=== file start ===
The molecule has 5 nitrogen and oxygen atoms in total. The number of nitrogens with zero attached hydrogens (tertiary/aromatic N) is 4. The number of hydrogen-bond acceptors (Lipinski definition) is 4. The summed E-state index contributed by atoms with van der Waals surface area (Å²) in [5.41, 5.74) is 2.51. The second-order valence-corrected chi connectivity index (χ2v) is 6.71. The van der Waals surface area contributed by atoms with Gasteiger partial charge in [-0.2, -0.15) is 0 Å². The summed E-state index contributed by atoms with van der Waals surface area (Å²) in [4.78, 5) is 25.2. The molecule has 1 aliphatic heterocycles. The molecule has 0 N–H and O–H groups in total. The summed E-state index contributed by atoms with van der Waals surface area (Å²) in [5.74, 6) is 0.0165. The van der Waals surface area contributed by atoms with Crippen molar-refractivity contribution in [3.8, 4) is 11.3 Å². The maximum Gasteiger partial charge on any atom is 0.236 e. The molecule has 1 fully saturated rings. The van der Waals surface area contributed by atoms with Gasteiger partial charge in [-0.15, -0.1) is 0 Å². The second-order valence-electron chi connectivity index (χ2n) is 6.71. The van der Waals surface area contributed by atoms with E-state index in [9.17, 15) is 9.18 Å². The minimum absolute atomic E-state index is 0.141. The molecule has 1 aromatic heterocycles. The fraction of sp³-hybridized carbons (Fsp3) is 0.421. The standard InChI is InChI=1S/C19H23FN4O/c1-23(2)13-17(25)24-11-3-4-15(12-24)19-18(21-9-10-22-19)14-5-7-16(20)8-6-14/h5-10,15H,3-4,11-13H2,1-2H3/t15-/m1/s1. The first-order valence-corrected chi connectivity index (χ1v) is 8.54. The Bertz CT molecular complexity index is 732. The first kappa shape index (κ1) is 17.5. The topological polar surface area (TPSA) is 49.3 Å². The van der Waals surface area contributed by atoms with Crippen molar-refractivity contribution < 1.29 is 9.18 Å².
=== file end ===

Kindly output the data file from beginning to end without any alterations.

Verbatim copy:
The molecule has 5 nitrogen and oxygen atoms in total. The number of nitrogens with zero attached hydrogens (tertiary/aromatic N) is 4. The number of hydrogen-bond acceptors (Lipinski definition) is 4. The summed E-state index contributed by atoms with van der Waals surface area (Å²) in [5.41, 5.74) is 2.51. The second-order valence-corrected chi connectivity index (χ2v) is 6.71. The van der Waals surface area contributed by atoms with Gasteiger partial charge in [-0.2, -0.15) is 0 Å². The summed E-state index contributed by atoms with van der Waals surface area (Å²) in [4.78, 5) is 25.2. The molecule has 1 aliphatic heterocycles. The molecule has 0 N–H and O–H groups in total. The summed E-state index contributed by atoms with van der Waals surface area (Å²) in [5.74, 6) is 0.0165. The van der Waals surface area contributed by atoms with Crippen molar-refractivity contribution in [3.8, 4) is 11.3 Å². The maximum Gasteiger partial charge on any atom is 0.236 e. The molecule has 1 fully saturated rings. The van der Waals surface area contributed by atoms with Gasteiger partial charge in [-0.15, -0.1) is 0 Å². The second-order valence-electron chi connectivity index (χ2n) is 6.71. The van der Waals surface area contributed by atoms with E-state index in [9.17, 15) is 9.18 Å². The minimum absolute atomic E-state index is 0.141. The molecule has 1 aromatic heterocycles. The fraction of sp³-hybridized carbons (Fsp3) is 0.421. The standard InChI is InChI=1S/C19H23FN4O/c1-23(2)13-17(25)24-11-3-4-15(12-24)19-18(21-9-10-22-19)14-5-7-16(20)8-6-14/h5-10,15H,3-4,11-13H2,1-2H3/t15-/m1/s1. The first-order valence-corrected chi connectivity index (χ1v) is 8.54. The Bertz CT molecular complexity index is 732. The first kappa shape index (κ1) is 17.5. The topological polar surface area (TPSA) is 49.3 Å². The van der Waals surface area contributed by atoms with Crippen molar-refractivity contribution < 1.29 is 9.18 Å².